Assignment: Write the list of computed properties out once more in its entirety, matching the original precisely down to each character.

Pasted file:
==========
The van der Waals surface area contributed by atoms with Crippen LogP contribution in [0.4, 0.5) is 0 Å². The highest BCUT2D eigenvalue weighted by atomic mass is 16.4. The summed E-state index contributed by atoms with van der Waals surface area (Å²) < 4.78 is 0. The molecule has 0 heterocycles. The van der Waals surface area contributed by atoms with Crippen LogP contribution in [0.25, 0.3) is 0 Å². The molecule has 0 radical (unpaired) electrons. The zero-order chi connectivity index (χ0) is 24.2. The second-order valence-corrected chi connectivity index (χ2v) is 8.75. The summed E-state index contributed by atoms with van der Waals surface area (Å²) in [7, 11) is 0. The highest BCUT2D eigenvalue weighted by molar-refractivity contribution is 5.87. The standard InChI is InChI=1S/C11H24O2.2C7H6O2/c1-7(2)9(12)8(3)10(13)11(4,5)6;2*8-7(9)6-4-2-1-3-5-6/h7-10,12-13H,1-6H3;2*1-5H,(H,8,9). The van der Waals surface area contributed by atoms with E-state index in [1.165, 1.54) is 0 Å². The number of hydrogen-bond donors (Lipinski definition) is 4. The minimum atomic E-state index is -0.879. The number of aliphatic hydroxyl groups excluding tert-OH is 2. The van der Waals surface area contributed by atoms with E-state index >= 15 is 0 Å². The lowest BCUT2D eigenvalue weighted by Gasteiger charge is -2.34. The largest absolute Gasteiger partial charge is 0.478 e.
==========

The van der Waals surface area contributed by atoms with Crippen LogP contribution in [0.4, 0.5) is 0 Å². The highest BCUT2D eigenvalue weighted by atomic mass is 16.4. The summed E-state index contributed by atoms with van der Waals surface area (Å²) < 4.78 is 0. The molecule has 0 heterocycles. The van der Waals surface area contributed by atoms with Crippen LogP contribution in [0.25, 0.3) is 0 Å². The molecule has 0 radical (unpaired) electrons. The zero-order chi connectivity index (χ0) is 24.2. The second-order valence-corrected chi connectivity index (χ2v) is 8.75. The summed E-state index contributed by atoms with van der Waals surface area (Å²) in [7, 11) is 0. The highest BCUT2D eigenvalue weighted by molar-refractivity contribution is 5.87. The standard InChI is InChI=1S/C11H24O2.2C7H6O2/c1-7(2)9(12)8(3)10(13)11(4,5)6;2*8-7(9)6-4-2-1-3-5-6/h7-10,12-13H,1-6H3;2*1-5H,(H,8,9). The van der Waals surface area contributed by atoms with E-state index in [1.165, 1.54) is 0 Å². The number of hydrogen-bond donors (Lipinski definition) is 4. The minimum atomic E-state index is -0.879. The number of aliphatic hydroxyl groups excluding tert-OH is 2. The van der Waals surface area contributed by atoms with E-state index >= 15 is 0 Å². The lowest BCUT2D eigenvalue weighted by Gasteiger charge is -2.34. The largest absolute Gasteiger partial charge is 0.478 e.